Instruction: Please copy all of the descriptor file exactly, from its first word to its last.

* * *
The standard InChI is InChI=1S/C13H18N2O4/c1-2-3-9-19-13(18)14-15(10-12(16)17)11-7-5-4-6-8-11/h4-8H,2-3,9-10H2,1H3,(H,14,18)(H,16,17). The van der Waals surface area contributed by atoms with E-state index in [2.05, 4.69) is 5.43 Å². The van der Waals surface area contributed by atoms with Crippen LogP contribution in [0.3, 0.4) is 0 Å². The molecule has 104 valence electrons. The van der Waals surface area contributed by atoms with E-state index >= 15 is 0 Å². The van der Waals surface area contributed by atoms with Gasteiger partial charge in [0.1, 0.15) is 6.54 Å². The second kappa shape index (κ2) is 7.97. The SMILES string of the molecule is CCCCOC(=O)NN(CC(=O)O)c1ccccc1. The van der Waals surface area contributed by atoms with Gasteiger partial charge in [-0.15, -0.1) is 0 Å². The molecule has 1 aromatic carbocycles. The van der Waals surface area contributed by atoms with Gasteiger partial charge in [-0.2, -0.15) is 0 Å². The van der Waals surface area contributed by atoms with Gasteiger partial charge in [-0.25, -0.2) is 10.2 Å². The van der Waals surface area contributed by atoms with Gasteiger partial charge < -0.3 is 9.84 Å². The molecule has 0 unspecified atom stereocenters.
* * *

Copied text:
The standard InChI is InChI=1S/C13H18N2O4/c1-2-3-9-19-13(18)14-15(10-12(16)17)11-7-5-4-6-8-11/h4-8H,2-3,9-10H2,1H3,(H,14,18)(H,16,17). The van der Waals surface area contributed by atoms with E-state index in [2.05, 4.69) is 5.43 Å². The van der Waals surface area contributed by atoms with Crippen LogP contribution in [0.3, 0.4) is 0 Å². The molecule has 104 valence electrons. The van der Waals surface area contributed by atoms with E-state index >= 15 is 0 Å². The van der Waals surface area contributed by atoms with Gasteiger partial charge in [0.1, 0.15) is 6.54 Å². The second kappa shape index (κ2) is 7.97. The SMILES string of the molecule is CCCCOC(=O)NN(CC(=O)O)c1ccccc1. The van der Waals surface area contributed by atoms with Gasteiger partial charge in [-0.15, -0.1) is 0 Å². The molecule has 1 aromatic carbocycles. The van der Waals surface area contributed by atoms with Gasteiger partial charge in [-0.2, -0.15) is 0 Å². The van der Waals surface area contributed by atoms with Gasteiger partial charge in [-0.25, -0.2) is 10.2 Å². The van der Waals surface area contributed by atoms with Gasteiger partial charge < -0.3 is 9.84 Å². The molecule has 0 unspecified atom stereocenters.